A lawsuit Monday alleged that President Donald Trump is violating the Constitution by allowing his business to accept payments from foreign governments.
Trump is violating the so-called emoluments clause in the Constitution that prohibits him from receiving money from diplomats for stays at his hotels or foreign governments for leases of office space in his buildings, according to the suit filed by a legal watchdog group. The language in the clause is disputed by some legal scholars, setting the stage for a court fight with the White House.
White House Director of Strategic Communications Hope Hicks said that “the president has no conflicts,” and referred to arguments made by Trump lawyer Sheri Dillon at the president’s news conference earlier this month.
Dillon has said the framers did not intend for the Constitutional prohibition to apply to fair-value exchanges, such as paying for a hotel room or venue space at a hotel.
“No one would have thought the Constitution was written that paying your hotel bill was an emolument,” Dillon said at a news conference.
The liberal-funded watchdog group Citizens for Responsibility and Ethics in Washington filed the lawsuit in the Southern District of New York.
CREW is being represented in the lawsuit by two former White House chief ethics lawyers: Norman Eisen, who advised Barack Obama, and Richard Painter, who worked under George W. Bush. The two have been pushing Trump to divest from his business to avoid what they believe are unprecedented conflicts that will violate the Constitution.
“These violations of the Foreign Emoluments Clause pose a grave threat to the United States and its citizens,” according to the lawsuit. “As the Framers were aware, private financial interests can subtly sway even the most virtuous leaders, and entanglements between American officials and foreign powers could pose a creeping, insidious threat to the Republic.”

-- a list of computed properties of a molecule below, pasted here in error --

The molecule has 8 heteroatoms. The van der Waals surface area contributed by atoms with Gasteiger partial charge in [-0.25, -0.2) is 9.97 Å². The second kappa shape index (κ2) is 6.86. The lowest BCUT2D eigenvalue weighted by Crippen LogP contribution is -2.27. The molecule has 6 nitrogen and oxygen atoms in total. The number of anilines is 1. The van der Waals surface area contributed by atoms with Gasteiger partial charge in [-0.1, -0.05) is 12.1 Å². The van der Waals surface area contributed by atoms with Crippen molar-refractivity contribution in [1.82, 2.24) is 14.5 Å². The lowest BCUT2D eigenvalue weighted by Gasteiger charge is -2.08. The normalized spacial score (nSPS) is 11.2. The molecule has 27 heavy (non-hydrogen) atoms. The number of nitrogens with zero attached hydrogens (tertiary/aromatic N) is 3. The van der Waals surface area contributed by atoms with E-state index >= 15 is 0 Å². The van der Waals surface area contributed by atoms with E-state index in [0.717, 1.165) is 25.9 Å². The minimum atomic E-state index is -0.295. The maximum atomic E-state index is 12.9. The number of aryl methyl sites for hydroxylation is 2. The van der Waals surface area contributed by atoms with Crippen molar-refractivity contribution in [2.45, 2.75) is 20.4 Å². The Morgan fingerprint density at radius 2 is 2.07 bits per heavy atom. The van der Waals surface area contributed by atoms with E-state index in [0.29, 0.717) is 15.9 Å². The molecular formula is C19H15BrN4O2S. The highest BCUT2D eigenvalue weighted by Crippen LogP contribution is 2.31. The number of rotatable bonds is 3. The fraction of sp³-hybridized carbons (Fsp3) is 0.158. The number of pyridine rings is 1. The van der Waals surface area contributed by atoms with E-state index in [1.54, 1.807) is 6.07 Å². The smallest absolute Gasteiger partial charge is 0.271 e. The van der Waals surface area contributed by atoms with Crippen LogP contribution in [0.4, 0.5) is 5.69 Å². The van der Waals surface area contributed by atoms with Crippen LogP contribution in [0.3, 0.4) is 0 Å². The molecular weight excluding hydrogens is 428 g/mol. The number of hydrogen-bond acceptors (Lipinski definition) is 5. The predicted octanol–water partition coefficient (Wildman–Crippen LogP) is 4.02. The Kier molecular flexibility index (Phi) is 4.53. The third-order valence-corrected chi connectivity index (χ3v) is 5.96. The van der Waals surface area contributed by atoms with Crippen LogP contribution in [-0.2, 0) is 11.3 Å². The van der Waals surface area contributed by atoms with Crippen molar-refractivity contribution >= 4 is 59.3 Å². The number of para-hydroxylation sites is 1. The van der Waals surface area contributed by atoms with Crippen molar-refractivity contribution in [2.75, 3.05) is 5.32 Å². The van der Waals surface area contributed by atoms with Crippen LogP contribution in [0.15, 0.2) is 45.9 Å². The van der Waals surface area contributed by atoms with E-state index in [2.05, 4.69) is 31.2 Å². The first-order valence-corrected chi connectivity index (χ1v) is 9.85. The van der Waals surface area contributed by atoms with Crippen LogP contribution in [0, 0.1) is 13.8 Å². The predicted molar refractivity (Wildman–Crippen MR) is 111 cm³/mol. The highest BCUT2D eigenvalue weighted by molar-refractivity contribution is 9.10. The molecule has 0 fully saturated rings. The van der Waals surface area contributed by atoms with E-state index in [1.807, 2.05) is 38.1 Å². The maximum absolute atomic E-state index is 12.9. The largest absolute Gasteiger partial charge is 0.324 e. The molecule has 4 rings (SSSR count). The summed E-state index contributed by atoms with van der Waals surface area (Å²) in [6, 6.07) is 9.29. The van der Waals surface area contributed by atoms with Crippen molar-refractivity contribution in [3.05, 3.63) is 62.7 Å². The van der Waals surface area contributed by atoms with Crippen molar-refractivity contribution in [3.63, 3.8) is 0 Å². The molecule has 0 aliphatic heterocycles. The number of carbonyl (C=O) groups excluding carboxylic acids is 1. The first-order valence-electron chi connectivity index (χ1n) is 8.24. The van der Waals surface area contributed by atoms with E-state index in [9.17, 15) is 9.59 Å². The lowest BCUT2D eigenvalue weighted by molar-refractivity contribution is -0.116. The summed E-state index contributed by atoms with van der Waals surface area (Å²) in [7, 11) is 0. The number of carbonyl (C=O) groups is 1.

CREW faces several legal hurdles, including making the case that it even has standing to bring the lawsuit.
“We have never had a president who has in a significant way accepted foreign payments,” CREW Executive Director Noah Bookbinder said. “There are a lot of issues that have to be litigated for the first time.”
Bookbinder said his group will argue that the president’s violation has forced his organization to divert all its resources to this fight rather than other issues, and therefore is harming it.
In his news conference, Trump said that he would hand over control of his company to his two adult sons. He announced several other measures in an attempt to mollify critics who contend that his financial interest as head of a global real estate company could conflict with his pursuit of the public good. He also vowed, for instance, that his company would strike no more deals abroad.
Trump also pledged to donate any profits from foreign governments using his hotels to the U.S. Treasury.
Trump has repeatedly said federal rules on conflicts do not apply to the president. His lawyer, Dillon, a partner a Morgan Lewis and Brockius, has called his moves to limit conflicts “extraordinary.” But the moves have been widely panned by government ethics lawyers as insufficient.
Eisen and Painter are joined in the CREW lawsuit by Constitutional law scholars Erwin Chemerinsky, Laurence H. Tribe, Zephyr Teachout, and Deepak Gupta of the law firm Gupta Wessler.